Nothing in Biology Makes Sense: Cardiothoracic surgery

Photo by akeg.

This week at the collaborative science blog Nothing in Biology Makes Sense, my brother Jon, a third-year med school student, describes his experiences helping out with open-heart surgery:

I stood on the other side, holding the still-beating heart out of the way. I couldn’t help but be amazed at the calm at which they did this, as if this were a perfectly normal and ordinary thing to do. Then, once all the lines were in place, a clamp was placed on the aorta, completely isolating the heart from the circulation of blood in the rest of the body. At this point, the heart is cooled down with ice and infused with a solution that arrests it in the phase of contraction called diastole. This is when the timer starts: From this point on the surgeon can operate for up several hours without any damage occurring to the heart.

For all the (not actually very gory) details, go read the whole thing. ◼

Share

Nothing in Biology Makes Sense: Treating depersonalization disorder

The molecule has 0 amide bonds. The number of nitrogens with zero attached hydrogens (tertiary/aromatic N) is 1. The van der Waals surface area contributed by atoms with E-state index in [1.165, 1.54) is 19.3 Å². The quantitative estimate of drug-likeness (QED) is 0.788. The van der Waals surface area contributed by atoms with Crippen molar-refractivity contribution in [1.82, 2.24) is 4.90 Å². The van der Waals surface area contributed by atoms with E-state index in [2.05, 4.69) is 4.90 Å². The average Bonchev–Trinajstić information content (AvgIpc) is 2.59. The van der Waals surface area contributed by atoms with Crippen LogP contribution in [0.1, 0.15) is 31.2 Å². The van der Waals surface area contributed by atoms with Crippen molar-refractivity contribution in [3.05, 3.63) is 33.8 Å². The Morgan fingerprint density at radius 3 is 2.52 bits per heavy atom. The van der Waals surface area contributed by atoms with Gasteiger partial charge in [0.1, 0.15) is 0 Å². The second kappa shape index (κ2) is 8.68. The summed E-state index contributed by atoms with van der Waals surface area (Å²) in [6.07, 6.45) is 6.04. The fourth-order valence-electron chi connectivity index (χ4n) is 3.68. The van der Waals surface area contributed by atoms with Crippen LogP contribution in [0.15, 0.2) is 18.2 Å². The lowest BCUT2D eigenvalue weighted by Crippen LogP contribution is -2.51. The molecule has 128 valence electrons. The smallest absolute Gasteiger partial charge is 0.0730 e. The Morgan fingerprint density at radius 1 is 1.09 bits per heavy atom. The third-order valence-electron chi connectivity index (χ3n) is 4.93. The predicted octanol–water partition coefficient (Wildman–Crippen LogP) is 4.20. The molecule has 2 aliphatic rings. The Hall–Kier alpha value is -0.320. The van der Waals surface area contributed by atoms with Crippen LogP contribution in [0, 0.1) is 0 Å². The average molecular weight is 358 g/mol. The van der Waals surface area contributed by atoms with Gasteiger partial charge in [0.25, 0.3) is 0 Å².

Barnacles. Photo by JustCallMe_Bethy.

This week at Nothing in Biology Makes Sense!, my brother Jonathan Yoder—a third-year medical student—makes his science blogging debut with a post on the treatments available for depersonalization disorder, a condition in which patients feel disconnected from their own bodies.

There are currently no definitive treatments that have been developed regarding DPD. This is due largely to the fact that there is no well-defined pathology regarding its onset. Given its estimated prevalence of 0.8-2.0% in the general population, it is about as widespread as schizophrenia. Yet little research has been done to understand its root cause and treatment.

Jon’s post is a view inside evidence-based medicine, in which a physician weighs peer-reviewed scientific results to decide on a treatment strategy. Go read the whole thing. ◼

Share